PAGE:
The National Centre for Infectious Diseases (NCID), the National University of Singapore (NUS) Saw Swee Hock School of Public Health and Nanyang Technological University, Singapore’s (NTU Singapore) Wee Kim Wee School of Communication and Information have embarked on a partnership to jointly study how various social and behavioural factors in our population influences and is shaped by the COVID-19 pandemic.
The inter-relationship between the spread of an infectious disease, such as COVID-19, and the knowledge, risk perception and behaviour towards it is subject to a number of dynamic feedbacks. The aim of this socio-behavioural research collaboration is to identify these feedback mechanisms, and in turn help to address potential gaps in outbreak management and lead to more effective interventions and outbreak control. Specifically, these studies can support health authorities in Singapore to effectively conduct public communications to maintain trust and support for their recommendations and actions which can directly impact the adoption of socially responsible behaviours. The studies, in addition, can alert authorities to promptly address misconceptions among the public, improve health-seeking behaviours, as well as titrate interventions according to the public’s readiness or constraints thereby minimising social disruption.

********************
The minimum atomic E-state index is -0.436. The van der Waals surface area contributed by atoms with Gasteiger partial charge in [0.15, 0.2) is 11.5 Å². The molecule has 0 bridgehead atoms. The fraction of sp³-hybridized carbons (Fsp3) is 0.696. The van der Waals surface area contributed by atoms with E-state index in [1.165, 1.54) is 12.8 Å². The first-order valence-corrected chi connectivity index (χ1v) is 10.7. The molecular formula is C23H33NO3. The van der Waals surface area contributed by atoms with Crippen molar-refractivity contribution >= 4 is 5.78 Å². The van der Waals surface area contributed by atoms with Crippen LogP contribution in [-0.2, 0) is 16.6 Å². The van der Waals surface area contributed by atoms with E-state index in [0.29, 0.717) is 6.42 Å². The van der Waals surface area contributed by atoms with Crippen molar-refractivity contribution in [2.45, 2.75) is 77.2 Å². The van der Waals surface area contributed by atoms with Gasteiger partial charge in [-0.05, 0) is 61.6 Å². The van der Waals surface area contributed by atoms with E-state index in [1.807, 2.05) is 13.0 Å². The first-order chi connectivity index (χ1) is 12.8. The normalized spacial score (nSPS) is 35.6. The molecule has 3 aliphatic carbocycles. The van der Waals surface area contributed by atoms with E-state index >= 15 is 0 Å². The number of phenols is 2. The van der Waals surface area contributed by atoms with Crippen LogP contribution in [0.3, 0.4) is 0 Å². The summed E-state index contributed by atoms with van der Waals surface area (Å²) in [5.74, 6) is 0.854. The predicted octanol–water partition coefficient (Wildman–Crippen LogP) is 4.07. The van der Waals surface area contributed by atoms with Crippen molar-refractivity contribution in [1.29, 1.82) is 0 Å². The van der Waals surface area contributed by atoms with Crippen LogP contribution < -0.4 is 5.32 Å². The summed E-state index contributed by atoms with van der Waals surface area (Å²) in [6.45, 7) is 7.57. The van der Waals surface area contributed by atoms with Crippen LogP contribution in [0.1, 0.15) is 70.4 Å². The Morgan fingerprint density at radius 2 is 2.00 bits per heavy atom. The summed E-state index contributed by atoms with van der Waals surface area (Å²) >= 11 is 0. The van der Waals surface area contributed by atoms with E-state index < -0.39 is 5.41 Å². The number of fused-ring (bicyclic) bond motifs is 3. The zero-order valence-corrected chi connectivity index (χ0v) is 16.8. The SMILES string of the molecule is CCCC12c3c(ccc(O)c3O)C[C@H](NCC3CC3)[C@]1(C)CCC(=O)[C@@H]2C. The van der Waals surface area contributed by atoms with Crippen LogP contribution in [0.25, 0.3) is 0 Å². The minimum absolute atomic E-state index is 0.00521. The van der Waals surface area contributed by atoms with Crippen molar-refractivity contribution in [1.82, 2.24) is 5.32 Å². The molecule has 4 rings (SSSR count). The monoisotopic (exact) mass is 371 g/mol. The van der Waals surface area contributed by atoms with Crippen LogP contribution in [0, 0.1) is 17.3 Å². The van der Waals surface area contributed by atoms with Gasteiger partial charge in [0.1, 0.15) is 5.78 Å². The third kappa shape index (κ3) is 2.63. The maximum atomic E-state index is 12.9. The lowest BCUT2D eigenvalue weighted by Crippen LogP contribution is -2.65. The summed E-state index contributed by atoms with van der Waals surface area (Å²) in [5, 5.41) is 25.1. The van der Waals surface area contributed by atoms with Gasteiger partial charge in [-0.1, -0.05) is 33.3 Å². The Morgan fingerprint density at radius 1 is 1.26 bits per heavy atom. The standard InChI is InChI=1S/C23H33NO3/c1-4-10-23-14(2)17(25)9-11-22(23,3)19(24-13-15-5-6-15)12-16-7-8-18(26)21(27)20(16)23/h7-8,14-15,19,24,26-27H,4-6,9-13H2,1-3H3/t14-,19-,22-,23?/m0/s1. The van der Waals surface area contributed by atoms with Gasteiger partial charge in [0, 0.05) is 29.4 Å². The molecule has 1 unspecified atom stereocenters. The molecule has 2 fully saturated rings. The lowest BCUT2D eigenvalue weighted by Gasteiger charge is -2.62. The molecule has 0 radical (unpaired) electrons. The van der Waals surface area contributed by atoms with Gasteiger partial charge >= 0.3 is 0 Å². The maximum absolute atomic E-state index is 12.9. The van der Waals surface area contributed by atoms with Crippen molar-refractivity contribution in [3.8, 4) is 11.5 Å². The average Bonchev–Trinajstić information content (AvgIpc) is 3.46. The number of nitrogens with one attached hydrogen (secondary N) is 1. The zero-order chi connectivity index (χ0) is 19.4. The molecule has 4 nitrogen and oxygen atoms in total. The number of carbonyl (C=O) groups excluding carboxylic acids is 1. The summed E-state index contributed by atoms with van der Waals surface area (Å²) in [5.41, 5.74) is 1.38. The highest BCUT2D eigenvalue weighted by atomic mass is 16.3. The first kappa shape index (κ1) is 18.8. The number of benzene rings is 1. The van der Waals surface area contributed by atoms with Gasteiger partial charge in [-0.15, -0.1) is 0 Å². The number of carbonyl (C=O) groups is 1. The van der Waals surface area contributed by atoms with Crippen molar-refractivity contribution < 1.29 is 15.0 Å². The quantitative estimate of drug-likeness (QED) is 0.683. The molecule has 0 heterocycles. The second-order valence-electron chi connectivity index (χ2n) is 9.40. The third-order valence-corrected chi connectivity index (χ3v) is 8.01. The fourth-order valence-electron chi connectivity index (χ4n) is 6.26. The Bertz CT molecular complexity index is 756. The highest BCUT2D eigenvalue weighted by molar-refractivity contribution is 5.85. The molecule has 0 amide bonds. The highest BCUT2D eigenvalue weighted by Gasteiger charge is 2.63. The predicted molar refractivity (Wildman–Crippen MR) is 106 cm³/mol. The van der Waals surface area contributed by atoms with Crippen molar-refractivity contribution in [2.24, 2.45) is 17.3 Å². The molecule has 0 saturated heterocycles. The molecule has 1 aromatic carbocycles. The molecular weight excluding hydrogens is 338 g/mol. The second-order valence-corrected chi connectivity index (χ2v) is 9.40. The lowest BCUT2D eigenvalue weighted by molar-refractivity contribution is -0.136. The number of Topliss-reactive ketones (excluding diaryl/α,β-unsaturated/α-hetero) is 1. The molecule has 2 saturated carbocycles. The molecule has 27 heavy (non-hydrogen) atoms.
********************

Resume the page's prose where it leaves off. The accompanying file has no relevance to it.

Read the full article from NTU Singapore